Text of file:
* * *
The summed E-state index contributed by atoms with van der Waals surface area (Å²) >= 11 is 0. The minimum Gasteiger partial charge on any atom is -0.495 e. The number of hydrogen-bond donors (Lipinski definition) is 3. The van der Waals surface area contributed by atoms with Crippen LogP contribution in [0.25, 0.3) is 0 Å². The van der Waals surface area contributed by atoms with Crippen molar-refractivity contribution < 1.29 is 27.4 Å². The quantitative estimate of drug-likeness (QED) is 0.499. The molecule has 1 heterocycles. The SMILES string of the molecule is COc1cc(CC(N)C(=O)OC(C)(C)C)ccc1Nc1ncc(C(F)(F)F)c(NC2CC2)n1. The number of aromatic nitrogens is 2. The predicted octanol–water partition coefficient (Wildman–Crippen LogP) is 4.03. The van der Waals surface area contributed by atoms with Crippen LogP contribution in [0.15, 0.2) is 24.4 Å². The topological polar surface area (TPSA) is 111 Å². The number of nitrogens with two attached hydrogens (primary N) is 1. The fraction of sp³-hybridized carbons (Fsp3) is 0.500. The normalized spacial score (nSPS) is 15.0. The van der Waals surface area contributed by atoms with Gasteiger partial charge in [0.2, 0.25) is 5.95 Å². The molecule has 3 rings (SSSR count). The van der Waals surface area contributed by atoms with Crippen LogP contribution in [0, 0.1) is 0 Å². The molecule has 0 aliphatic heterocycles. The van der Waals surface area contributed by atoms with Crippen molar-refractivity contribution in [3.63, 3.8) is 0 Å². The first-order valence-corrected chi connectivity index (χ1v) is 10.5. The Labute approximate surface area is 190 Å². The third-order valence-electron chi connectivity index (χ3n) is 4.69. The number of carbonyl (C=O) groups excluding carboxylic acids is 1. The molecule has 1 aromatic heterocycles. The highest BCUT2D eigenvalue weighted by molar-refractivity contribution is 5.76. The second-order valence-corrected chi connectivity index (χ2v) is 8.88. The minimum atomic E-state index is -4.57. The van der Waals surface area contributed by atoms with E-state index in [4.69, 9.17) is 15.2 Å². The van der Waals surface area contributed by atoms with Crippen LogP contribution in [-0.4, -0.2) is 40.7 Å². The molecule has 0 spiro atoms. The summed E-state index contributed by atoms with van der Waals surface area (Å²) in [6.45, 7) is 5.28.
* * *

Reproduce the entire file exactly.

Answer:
The summed E-state index contributed by atoms with van der Waals surface area (Å²) >= 11 is 0. The minimum Gasteiger partial charge on any atom is -0.495 e. The number of hydrogen-bond donors (Lipinski definition) is 3. The van der Waals surface area contributed by atoms with Crippen LogP contribution in [0.25, 0.3) is 0 Å². The van der Waals surface area contributed by atoms with Crippen molar-refractivity contribution < 1.29 is 27.4 Å². The quantitative estimate of drug-likeness (QED) is 0.499. The molecule has 1 heterocycles. The SMILES string of the molecule is COc1cc(CC(N)C(=O)OC(C)(C)C)ccc1Nc1ncc(C(F)(F)F)c(NC2CC2)n1. The number of aromatic nitrogens is 2. The predicted octanol–water partition coefficient (Wildman–Crippen LogP) is 4.03. The van der Waals surface area contributed by atoms with Crippen LogP contribution in [0.15, 0.2) is 24.4 Å². The topological polar surface area (TPSA) is 111 Å². The number of nitrogens with two attached hydrogens (primary N) is 1. The fraction of sp³-hybridized carbons (Fsp3) is 0.500. The normalized spacial score (nSPS) is 15.0. The van der Waals surface area contributed by atoms with Gasteiger partial charge in [0.2, 0.25) is 5.95 Å². The molecule has 3 rings (SSSR count). The van der Waals surface area contributed by atoms with Crippen LogP contribution in [0, 0.1) is 0 Å². The molecule has 0 aliphatic heterocycles. The van der Waals surface area contributed by atoms with Crippen molar-refractivity contribution in [3.63, 3.8) is 0 Å². The first-order valence-corrected chi connectivity index (χ1v) is 10.5. The Labute approximate surface area is 190 Å². The third-order valence-electron chi connectivity index (χ3n) is 4.69. The number of carbonyl (C=O) groups excluding carboxylic acids is 1. The molecule has 1 aromatic heterocycles. The highest BCUT2D eigenvalue weighted by molar-refractivity contribution is 5.76. The second-order valence-corrected chi connectivity index (χ2v) is 8.88. The minimum atomic E-state index is -4.57. The van der Waals surface area contributed by atoms with E-state index in [4.69, 9.17) is 15.2 Å². The van der Waals surface area contributed by atoms with Crippen LogP contribution in [-0.4, -0.2) is 40.7 Å². The molecule has 0 spiro atoms. The summed E-state index contributed by atoms with van der Waals surface area (Å²) in [6.45, 7) is 5.28.